The ability to set goals is a skill that can help your child develop a sense of responsibility and learn time management and priorities. Goal-setting can also build her self-esteem by showing her that she can accomplish what she works for. Setting goals can simply be a way for your child to understand what she wants, or what she wants to happen. It can even be a way to understand routines and schedules. At this age, she may have a hard time understanding how her current behavior affects the future. You can think of goals at a very basic level with your young child. For example, simply asking, “What are you going to do after dinner?” is a goal. While it might not feel like one, at this young age that might be all your child understands as a goal.
Start with small goals that are relevant to your child’s current development and interests. Ask your child specifically what she would like to accomplish in the next week, or simply tomorrow. For example, “What do you want to do, or practice, this weekend?” It could be related to her schoolwork, a hobby, or a sport. You can help her identify an age-appropriate specific goal, like reading a book from beginning to end on her own. Help her work toward this goal by putting the goal on paper, along with the steps to achieving it. For example, before bed each night, she could try to read one page on her own. Have her check off each night that she read. At the end of the week, see if she has reached her goal.
It isn’t always about the accomplishment — goals that kids set might not be accomplished in the time they wanted — and that’s O.K. The process of working toward the goal can be just as important as the accomplishment.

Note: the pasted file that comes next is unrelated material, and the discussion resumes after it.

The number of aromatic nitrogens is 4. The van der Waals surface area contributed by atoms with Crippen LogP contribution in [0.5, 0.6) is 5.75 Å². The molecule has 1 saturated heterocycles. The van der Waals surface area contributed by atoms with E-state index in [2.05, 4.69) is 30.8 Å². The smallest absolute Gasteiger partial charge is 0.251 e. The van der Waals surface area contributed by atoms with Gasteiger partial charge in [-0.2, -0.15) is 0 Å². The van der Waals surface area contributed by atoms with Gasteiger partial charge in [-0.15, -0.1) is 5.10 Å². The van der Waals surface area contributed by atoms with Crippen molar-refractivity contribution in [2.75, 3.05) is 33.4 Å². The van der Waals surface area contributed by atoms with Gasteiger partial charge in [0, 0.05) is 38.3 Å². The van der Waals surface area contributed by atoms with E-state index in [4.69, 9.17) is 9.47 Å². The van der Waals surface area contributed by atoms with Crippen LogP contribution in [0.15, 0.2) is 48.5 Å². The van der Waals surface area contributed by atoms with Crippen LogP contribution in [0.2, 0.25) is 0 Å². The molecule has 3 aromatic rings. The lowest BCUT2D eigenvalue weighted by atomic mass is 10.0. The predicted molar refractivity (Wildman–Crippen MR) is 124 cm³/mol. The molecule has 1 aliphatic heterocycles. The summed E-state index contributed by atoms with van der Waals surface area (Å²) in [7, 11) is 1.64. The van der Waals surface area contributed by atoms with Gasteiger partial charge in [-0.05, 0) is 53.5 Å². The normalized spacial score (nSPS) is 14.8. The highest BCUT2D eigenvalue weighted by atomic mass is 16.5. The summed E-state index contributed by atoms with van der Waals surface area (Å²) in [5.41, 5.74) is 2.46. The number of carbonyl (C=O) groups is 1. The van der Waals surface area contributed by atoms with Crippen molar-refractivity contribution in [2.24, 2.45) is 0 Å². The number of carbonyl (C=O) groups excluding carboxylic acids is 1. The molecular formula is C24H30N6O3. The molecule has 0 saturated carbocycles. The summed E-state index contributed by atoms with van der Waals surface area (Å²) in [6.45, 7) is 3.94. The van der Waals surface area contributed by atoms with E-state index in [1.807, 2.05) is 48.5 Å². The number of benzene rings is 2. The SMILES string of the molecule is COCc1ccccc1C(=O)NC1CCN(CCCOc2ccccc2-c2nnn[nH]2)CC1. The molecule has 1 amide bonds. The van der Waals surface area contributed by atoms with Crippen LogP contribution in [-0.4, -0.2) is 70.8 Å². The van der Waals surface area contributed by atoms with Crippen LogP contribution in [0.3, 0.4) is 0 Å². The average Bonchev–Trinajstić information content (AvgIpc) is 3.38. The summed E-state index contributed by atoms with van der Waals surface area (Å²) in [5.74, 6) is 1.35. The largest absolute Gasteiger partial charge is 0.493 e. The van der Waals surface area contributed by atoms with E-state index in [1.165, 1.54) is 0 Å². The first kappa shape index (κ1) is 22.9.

Your child will likely have improved and learned about herself and her abilities along the way, regardless of the outcome. You can show her this by mapping out some of the steps of her goal and how she’s gotten better. Try using posters or drawings with targets or ladders, or using an online tool, to help her see that she is moving forward, regardless of whether she reached the final goal or not.
You can also help your child identify people in her life who can help if she’s struggling to accomplish a goal. If she wants to perform better on spelling tests, ask about friends in class she could talk to, or point out that a family member is a good speller and can help her study if she wants. Let your child know it’s O.K. to ask for help when she needs it. Also, try to highlight times you’ve had to ask for help and how you reached your goal. Giving your child examples will help her understand that struggling is natural.
Parent Toolkit resources were developed by NBC News Learn with the help of subject-matter experts, including Maurice Elias, Director, Rutgers Social-Emotional and Character Development Lab; Jennifer Miller, Author, Confident Parents, Confident Kids; and Michele Borba, Author, and Educational Psychologist.